Cambridge Materials Testing
Cadmium testing

Cadmium is a silvery-white, lustrous, but tarnishable metal; it is soft and ductile and has a relatively high vapor pressure. Cadmium is nearly always divalent; chemically it closely resembles zinc and occurs by isomorphism replacement in almost all zinc ores.(1) Most commonly it is found as the sulphide, also known as greenockite or cadmium blend, which is often associated with the zinc ore, sphalerite (ZnS is economically recoverable only when found in this form or associated with other non-ferrous metal ores, such as those of lead and copper. Canadian zinc ores contain from 0.001 to 0.067 percent recoverable cadmium; zinc concentrates normally include 0.1 to 0.3 percent cadmium, but levels up to 0.7 percent are known.

Cadmium is soft enough to be cut with a knife, but it tarnishes in air. It is soluble in acids but not in alkalis. It is similar in many respects to zinc but it forms more complex compounds.

As part of our automotive parts analysis and cadmium testing services, CMTL performs RoHS testing; the aim of the RoHS directive is to restrict certain dangerous substances commonly used in electronic and electronic equipment. Any RoHS compliant component is tested for the presence of Lead (Pb), Cadmium (Cd), Mercury (Hg), Hexavalent chromium (Hex-Cr), Polybrominated biphenyls (PBB), and Polybrominated diphenyl ethers (PBDE).

About three-fourths of cadmium is used in Ni-Cd batteries, most of the remaining one-fourth is used mainly for pigments, coatings and plating, and as stabilizers for plastics. Cadium has been used particularly to electroplate steel where a film of cadmium only 0.05 mm thick will provide complete protection against the sea. Cadmium has the ability to absorb neutrons, so it is used as a barrier to control nuclear fission. Quantitative determination of cadmium can be performed using a variety of methods and techniques, including:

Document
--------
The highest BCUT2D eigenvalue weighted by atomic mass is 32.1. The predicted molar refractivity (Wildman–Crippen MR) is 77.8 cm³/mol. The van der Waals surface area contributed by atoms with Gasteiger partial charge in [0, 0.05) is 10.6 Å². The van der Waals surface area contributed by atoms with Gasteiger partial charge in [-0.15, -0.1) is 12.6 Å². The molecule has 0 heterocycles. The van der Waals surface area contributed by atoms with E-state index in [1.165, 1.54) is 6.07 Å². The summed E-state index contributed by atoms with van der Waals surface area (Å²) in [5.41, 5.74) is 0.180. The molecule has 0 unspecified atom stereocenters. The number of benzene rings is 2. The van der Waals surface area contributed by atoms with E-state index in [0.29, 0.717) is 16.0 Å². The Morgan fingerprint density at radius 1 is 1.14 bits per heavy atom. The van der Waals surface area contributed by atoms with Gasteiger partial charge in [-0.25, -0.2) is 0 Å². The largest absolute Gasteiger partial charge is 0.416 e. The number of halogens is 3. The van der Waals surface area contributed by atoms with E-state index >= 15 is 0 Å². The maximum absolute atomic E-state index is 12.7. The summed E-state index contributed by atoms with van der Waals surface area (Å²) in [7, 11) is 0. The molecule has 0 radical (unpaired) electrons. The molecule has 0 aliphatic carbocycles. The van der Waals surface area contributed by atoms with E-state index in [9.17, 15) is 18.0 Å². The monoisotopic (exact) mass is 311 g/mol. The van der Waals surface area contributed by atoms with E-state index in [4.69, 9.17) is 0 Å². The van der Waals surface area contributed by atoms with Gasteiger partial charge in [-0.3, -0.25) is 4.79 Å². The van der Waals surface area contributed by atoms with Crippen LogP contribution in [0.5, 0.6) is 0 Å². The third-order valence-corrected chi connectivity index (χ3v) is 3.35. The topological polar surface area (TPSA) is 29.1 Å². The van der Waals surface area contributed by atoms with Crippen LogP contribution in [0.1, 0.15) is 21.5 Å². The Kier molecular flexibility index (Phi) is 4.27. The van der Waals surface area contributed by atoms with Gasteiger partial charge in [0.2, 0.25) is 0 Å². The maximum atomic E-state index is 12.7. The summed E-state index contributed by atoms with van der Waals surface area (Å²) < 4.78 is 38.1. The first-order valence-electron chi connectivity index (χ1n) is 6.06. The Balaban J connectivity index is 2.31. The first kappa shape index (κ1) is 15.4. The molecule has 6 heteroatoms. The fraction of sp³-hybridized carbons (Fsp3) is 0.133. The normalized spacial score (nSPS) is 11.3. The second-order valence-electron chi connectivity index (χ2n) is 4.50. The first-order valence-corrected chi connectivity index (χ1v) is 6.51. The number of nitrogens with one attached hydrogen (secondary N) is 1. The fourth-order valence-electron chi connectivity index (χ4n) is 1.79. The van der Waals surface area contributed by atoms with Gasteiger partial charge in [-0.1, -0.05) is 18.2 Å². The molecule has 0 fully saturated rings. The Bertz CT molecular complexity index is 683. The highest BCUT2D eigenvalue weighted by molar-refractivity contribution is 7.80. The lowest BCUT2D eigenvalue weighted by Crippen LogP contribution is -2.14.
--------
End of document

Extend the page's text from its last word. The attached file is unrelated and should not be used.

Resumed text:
• Atomic absorption with either a graphite furnace or flame)
  • Inductively coupled plasma techniques (ICP) using optical emission spectroscopy (ICP-OES) or atomic emission spectroscopy (ICP-AES,
  • Mass spectrometry (ICP-MS,

CMTL offers a range of analytical methods for cadmium testing, including ICP-AES and ICP-MS. The choice of the detection procedure is based on various parameters, including quality data requirements and sample media.

ICP/AES and ICP/MS are the most commonly used instruments for testing both biological materials and environmental samples

Much progress has been made in the development of cadmium testing methods for faster detection of trace levels of cadmium in children's jewelry have become a major issue for consumers, legislators, the media, manufacturers, suppliers, and retailers offering fashion jewelry to the public. With concerns over the millions of pieces of children's metal jewelry recalled for hazardous levels of heavy metals over the past few years cadmium testing has become more prevalent in the marketplace.